What the current economic sentiment means for SMEs

Published on April 19th, 2016

With a potential credit rating downgrade looming, many South Africans are nervous about the impact

this will have on the economy – and particularly those who own small and medium­ sized enterprises.

During an event hosted by AlphaCode, chief economist at Investec Annabel Bishop shared some key

insights around the recent budget speech and what it means for entrepreneurs and small business


Firstly, there is a trend toward fiscal consolidation, notes Bishop. This means that South Africa is on

track for a potential downgrade.

“The worry there, besides the borrowing costs going up and the negative investor sentiment, is that it

also affects our corporates quite materially as well ­ and our currency,” she explains.

What we need to remember adds Bishop, is that the budget is a plan, it’s not an actuality ­ it’s

something that plans government expenditure going forward.

“Under the budget we saw the expenditure being reeled back in, particularly current expenditure – and

if you look at current expenditure, such as civil servant salaries and wages, there are two forms of

expenditure...whether it’s on social welfare or on civil servant remuneration. Basically, we don’t want to

pull back on the social welfare, as it’s really important for us as an economy and as an emerging


“On the other hand, when we see civil servants’ salaries and wage increases at 10% plus and inflation

is running at 3% to 6% ­ that is quite substantially higher than we can afford.”

She points out that affordability is a key theme, and that credit ratings agencies are looking at the

affordability of government expenditure of its debt, in an economy that is seeing a substantial slowdown

from an economic growth perspective.

“If you had an economy that was running at above 3% growth in 2011, and in the last two quarters that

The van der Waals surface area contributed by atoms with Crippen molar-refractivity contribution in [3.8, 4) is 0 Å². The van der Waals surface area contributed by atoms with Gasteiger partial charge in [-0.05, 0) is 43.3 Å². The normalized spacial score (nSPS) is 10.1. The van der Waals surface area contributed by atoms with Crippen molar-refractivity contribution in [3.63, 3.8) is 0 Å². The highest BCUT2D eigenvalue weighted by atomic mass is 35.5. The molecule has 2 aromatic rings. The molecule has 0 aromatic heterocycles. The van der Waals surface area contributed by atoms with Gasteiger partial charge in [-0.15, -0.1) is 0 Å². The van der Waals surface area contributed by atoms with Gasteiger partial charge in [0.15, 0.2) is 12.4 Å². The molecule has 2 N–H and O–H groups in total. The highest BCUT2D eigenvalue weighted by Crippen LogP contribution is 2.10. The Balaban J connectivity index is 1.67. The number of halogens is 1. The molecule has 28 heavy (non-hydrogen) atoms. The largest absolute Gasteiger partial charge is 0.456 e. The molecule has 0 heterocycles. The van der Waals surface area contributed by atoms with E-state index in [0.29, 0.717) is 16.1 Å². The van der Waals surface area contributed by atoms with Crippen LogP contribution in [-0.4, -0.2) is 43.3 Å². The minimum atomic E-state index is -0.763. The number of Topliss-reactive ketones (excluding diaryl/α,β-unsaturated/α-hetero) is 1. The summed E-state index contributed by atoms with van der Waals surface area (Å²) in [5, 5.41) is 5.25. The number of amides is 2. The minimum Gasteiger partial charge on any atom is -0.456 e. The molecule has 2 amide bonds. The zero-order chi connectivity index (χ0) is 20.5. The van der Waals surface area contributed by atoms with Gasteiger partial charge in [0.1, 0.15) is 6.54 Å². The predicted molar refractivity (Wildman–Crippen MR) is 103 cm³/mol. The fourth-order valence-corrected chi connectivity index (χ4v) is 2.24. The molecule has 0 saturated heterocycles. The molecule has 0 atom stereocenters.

we have seen, economic growth of 0.2%...well, we’ve got a bit of a problem. And that slowdown has

been persistent over the years – it’s been a trend, it’s not a once­ off phenomenon.”

She notes that credit agencies are not sure how we will fund our expenditure plans if SA economic

growth continues to dwindle. Also, tax revenues will be negatively impacted.

Agencies, explains Bishop, are more concerned with how we will affect them, and how we will

materialise our plan ­ especially in an environment characterised by weak economic growth.

She says that while we fall into the danger zone for emerging markets in terms of our debt levels, she

also points out that this is because we are so heavily influenced by what’s happening on the global


“Junk status is not the end of the world – although it makes things more difficult as the big debt we

already have makes it a lot more difficult to service already. From an SME perspective, currency

weakness does cause inflation to go up and raises the cost of doing business.”

She explains that foreign investors want stability, and the predominant uncertainty is undoubtedly going

to be factored in to key decisions in the coming year.

“We need to focus on policies which stimulate economic growth – or rather, business confidence.

Greater business confidence equals faster economic growth,” says Bishop.

There is a direct correlation between the two, she points out. At the end of the day, she says, we need

to ask ourselves what we can do to make businesses in South Africa ‘feel better.’

Visit our YouTube Channel for the full session.